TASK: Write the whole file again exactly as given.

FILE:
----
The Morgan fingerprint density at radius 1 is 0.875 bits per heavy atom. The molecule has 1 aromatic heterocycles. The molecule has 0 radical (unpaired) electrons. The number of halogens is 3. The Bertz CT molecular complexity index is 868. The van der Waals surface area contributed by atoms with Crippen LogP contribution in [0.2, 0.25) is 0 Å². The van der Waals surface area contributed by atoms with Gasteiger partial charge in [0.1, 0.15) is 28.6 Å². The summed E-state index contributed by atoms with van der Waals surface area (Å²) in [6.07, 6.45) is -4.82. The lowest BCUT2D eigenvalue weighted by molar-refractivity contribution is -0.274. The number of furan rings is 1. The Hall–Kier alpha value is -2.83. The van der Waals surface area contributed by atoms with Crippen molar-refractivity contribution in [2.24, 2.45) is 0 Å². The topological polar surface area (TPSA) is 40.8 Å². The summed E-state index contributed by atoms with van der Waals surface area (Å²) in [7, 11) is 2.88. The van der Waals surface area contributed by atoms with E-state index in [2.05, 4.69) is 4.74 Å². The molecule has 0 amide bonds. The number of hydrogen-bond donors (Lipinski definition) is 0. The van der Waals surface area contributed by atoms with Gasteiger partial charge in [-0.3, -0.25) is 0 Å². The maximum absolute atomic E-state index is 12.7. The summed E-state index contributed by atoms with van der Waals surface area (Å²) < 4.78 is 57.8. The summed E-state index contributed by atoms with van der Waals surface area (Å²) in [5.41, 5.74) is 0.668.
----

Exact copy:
The Morgan fingerprint density at radius 1 is 0.875 bits per heavy atom. The molecule has 1 aromatic heterocycles. The molecule has 0 radical (unpaired) electrons. The number of halogens is 3. The Bertz CT molecular complexity index is 868. The van der Waals surface area contributed by atoms with Crippen LogP contribution in [0.2, 0.25) is 0 Å². The van der Waals surface area contributed by atoms with Gasteiger partial charge in [0.1, 0.15) is 28.6 Å². The summed E-state index contributed by atoms with van der Waals surface area (Å²) in [6.07, 6.45) is -4.82. The lowest BCUT2D eigenvalue weighted by molar-refractivity contribution is -0.274. The number of furan rings is 1. The Hall–Kier alpha value is -2.83. The van der Waals surface area contributed by atoms with Crippen molar-refractivity contribution in [2.24, 2.45) is 0 Å². The topological polar surface area (TPSA) is 40.8 Å². The summed E-state index contributed by atoms with van der Waals surface area (Å²) in [7, 11) is 2.88. The van der Waals surface area contributed by atoms with E-state index in [2.05, 4.69) is 4.74 Å². The molecule has 0 amide bonds. The number of hydrogen-bond donors (Lipinski definition) is 0. The van der Waals surface area contributed by atoms with Gasteiger partial charge in [-0.3, -0.25) is 0 Å². The maximum absolute atomic E-state index is 12.7. The summed E-state index contributed by atoms with van der Waals surface area (Å²) < 4.78 is 57.8. The summed E-state index contributed by atoms with van der Waals surface area (Å²) in [5.41, 5.74) is 0.668.